The structured online syllabus
September 23, 2010
In today's session, three faculty members showcased course sites they have created using Blackboard (Hunter's course management system). Courses shown ranged from face-to-face courses to hybrid courses to fully online courses. While each presenter had a different approach to course design, the courses had several qualities in common:
- Clear instructions and objectives
- Weekly folders mirroring the structure of the syllabus
- Customized navigation menus
- Frequent, short assignments for students
- Frequent opportunities for students to give and receive feedback.
Elaine Gale demonstrated how she structured her course site around the idea of "explore, wrestle, produce." Each learning module in the course contains materials such as readings and YouTube videos (explore), activities that ask students to reflect on the course materials (wrestle), and short assignments to demonstrate what they have learned (produce).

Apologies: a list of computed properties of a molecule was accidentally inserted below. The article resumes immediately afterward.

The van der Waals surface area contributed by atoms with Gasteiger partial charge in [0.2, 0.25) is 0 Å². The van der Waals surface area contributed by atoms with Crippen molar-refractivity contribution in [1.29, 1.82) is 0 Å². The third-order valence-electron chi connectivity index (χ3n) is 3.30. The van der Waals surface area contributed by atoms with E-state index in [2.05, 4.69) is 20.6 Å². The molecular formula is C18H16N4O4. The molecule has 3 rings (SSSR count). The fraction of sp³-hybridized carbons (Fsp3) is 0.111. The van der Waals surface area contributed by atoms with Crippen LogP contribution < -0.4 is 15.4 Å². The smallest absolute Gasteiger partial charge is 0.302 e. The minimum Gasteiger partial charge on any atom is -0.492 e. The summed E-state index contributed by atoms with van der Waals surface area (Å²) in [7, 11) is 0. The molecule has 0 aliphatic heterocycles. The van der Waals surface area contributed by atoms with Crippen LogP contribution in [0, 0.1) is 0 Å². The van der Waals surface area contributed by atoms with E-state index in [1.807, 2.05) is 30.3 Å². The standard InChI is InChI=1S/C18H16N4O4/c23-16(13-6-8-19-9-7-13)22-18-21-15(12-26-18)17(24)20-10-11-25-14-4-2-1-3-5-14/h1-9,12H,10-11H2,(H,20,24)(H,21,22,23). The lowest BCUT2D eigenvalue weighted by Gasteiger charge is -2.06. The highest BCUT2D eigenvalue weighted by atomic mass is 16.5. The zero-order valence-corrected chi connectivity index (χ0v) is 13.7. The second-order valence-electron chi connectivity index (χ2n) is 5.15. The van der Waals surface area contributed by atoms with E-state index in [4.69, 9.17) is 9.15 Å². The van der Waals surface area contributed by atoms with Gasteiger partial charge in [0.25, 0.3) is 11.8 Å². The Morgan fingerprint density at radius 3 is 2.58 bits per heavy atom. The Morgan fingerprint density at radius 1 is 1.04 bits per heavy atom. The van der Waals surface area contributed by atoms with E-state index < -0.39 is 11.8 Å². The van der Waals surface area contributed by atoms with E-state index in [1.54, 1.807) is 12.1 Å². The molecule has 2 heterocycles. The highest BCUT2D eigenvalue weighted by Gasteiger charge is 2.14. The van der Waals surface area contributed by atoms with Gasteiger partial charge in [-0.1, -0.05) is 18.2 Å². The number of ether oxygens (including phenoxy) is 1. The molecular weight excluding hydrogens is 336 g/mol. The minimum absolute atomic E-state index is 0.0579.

Jeanne Weiler discussed how her thinking about course design has changed over time. While her early courses used the default Blackboard template, her courses evolved to be structured around course topics, and more recently, by weeks of the semester.
Angelo Angelis emphasized the importance of including a consistent sequence of items in weekly folders, adding a variety of activities and course materials, and revisiting links to external sites before making them available to the students.
- Jeanne Weiler's presentation
- Elaine Gale's presentation
- List of technology-enhanced classrooms at Hunter
- Elements of a solid syllabus
A brief history of the syllabus with examples, from the Derek Bok Center for Teaching and Learning at Harvard
- Thinking outside the classroom box
A guide to re-thinking the nature of your course and the form of your syllabus
- Origins of the term syllabus